Stretch is the amount of distortion which paper undergoes under tensile stress. Stretchlelongation is usually expressed, as percent stretch to rupture. Stretch can be related to the paper’s ability to conform and maintain conformance to a particular contour, e.g. Copier paper, multicolor offset printing papers, liquids packing cartons base papers etc. It is an important property in sack kraft papers which are used for cement bags etc. Stretch is higher in cross direction than machine direction.
Tearing resistance indicates the behaviour of paper in various end use situations; such as evaluating web runability, controlling the quality of newsprint and characterizing the toughness of packaging papers where the ability to absorb shocks is essential. fibre length and interfibre bonding are both important factors in tearing strength. The fact that longer fibres improve tear strength is well recognised. The explanation is straight forward; longer fibres tend to distribute the stress over a greater area, over more fibres and more bonds, while short fibres allow the stress to be concentrated in a smaller area.
Temperature and Humidity: Conditioning of Paper
Conditioning of paper is also of importance in many printing and converting operations. In addition to the effect of moisture content on physical properties, it also determines the build up of static of the paper sheet subjected to pressure and to friction. The tendency for paper to develop static becomes greater with increasing dryness. Cellulosic fibres are hygroscopic i.e. they are capable of absorbing water from the surrounding atmosphere. The amount of absorbed water depends on the humidity and the temperature of the air in contact with the paper. Hence, changes in temperature and humidity, even slight changes, can often affect the test results. So, it is necessary to maintain standard conditions of humidity and temperature for conditioning.
Thickness or Caliper of paper is measured with a micrometre as the perpendicular distance between two circular, plane, parallel surfaces under a pressure of 1 kg./ CM2. Caliper is a critical measurement of uniformity. Variations in caliper, can affect several basic properties including strength, optical and roll quality. Thickness is important in filling cards, printing papers, condenser paper, saturating papers etc.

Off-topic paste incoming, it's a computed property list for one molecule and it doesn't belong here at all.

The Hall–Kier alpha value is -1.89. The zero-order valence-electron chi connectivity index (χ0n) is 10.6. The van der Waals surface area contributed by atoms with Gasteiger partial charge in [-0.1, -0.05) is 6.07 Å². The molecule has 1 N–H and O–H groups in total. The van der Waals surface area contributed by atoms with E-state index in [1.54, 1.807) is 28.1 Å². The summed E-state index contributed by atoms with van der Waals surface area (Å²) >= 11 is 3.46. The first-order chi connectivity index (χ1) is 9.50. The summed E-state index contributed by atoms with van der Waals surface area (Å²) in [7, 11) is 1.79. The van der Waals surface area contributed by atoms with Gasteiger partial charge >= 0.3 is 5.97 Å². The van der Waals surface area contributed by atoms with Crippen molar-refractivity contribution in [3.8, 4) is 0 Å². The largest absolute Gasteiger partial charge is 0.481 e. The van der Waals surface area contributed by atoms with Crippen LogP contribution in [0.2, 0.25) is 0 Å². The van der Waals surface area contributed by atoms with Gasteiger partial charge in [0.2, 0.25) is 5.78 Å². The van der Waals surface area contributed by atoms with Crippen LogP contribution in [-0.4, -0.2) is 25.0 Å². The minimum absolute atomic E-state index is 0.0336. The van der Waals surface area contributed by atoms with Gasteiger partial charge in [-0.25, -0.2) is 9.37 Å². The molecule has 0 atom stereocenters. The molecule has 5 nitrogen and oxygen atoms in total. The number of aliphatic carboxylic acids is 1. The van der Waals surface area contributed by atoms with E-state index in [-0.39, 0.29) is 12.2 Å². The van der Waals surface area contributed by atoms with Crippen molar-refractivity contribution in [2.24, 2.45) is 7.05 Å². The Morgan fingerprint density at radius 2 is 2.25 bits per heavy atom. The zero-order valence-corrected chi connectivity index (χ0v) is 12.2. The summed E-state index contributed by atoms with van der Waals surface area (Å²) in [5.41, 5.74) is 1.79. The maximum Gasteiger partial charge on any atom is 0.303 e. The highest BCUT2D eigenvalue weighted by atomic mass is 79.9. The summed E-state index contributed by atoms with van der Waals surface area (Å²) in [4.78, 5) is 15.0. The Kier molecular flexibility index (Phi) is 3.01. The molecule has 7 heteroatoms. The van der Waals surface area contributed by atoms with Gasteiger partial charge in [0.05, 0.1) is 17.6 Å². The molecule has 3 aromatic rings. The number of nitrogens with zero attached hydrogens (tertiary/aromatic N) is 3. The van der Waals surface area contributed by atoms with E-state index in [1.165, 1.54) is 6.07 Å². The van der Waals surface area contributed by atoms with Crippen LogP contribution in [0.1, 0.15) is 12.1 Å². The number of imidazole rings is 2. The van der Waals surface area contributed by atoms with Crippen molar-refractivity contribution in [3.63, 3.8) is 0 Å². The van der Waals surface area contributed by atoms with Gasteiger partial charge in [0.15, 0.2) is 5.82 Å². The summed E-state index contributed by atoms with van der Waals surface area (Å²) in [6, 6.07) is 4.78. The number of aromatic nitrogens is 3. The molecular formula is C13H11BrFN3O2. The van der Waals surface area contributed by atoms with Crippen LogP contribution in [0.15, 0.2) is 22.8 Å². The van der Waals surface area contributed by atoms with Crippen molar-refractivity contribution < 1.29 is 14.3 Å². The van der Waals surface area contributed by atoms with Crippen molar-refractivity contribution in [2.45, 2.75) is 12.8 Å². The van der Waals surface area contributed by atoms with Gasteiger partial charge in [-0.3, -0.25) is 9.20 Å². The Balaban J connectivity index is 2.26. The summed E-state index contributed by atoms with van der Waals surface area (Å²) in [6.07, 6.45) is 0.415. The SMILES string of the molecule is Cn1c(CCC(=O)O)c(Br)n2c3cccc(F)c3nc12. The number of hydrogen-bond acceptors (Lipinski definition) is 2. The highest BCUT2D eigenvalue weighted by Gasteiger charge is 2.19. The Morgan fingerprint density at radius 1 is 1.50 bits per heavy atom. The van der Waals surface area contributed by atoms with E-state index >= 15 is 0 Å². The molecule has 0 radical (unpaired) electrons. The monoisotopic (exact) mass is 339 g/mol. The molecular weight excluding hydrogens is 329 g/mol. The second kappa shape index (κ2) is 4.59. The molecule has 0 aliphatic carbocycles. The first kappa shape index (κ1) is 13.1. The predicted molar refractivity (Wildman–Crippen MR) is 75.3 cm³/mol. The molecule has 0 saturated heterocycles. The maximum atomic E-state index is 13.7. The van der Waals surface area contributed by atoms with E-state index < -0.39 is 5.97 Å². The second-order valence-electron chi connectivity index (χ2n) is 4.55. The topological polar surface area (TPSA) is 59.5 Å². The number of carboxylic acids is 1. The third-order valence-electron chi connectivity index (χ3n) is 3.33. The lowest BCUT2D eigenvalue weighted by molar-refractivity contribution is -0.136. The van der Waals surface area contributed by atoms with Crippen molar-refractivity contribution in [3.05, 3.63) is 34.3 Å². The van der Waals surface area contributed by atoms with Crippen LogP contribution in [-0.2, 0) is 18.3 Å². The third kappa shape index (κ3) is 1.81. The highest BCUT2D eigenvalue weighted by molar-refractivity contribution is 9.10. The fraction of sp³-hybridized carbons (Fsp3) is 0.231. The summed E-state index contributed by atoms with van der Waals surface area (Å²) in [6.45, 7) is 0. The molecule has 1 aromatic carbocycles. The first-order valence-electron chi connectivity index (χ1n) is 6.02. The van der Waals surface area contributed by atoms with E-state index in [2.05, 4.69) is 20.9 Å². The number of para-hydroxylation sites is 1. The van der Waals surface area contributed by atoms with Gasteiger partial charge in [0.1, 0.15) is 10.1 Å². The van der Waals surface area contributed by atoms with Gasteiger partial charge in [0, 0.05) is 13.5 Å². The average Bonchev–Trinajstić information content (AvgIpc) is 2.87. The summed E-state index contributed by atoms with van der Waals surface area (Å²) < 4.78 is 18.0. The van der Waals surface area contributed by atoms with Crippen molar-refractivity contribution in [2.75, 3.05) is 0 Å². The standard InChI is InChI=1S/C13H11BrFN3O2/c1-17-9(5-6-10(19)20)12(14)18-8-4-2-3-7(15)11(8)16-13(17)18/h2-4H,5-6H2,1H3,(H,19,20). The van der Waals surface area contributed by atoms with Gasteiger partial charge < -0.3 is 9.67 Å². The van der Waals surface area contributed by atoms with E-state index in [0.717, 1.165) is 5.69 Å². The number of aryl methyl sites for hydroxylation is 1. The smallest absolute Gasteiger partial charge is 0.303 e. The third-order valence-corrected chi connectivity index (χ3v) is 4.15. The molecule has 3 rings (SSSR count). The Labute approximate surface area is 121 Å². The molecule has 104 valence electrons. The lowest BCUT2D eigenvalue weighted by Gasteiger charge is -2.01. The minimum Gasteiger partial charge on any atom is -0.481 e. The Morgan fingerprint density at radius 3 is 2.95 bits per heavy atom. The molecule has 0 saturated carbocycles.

The moisture content of paper and paperboard is the quantity of water present and measurable in paper. This will vary according to the environment and the moisture added during manufacturing and conversion processes. Uniform moisture content is critical for paper to be free from distortions such as curl, twist and waviness which cause printers and copiers to jam. The moisture content of paper can vary at any given relative humidity depending on whether the moisture was desorbed (brought into equilibrium from a higher relative humidity) or adsorbed (brought into equilibrium from a lower relative humidity) – the hysteresis effect. The moisture content can be determined by the oven-drying technique. The paper is weighed before and after oven drying at 105°C. Results are quoted as a percentage (%) moisture content of the original or dry sample weight.
Wax Pick No. (Surface Strength)
This indicates the surface strength of the paper. This test is important for all uncoated printing papers.
Wire side and Felt side
Also referred as wire side and top side. The side which is in contact with the paper machine wire during paper manufacture is called the wire side. The other side is top side. Certain properties differ between wire and felt side and it is customary to measure these properties on both the sides. In case of paper to be printed on one side only, best results are obtained by printing on felt side. Postage stamps are printed on wire side and then gummed on felt side, where the smoothness is helpful for attaining an even application.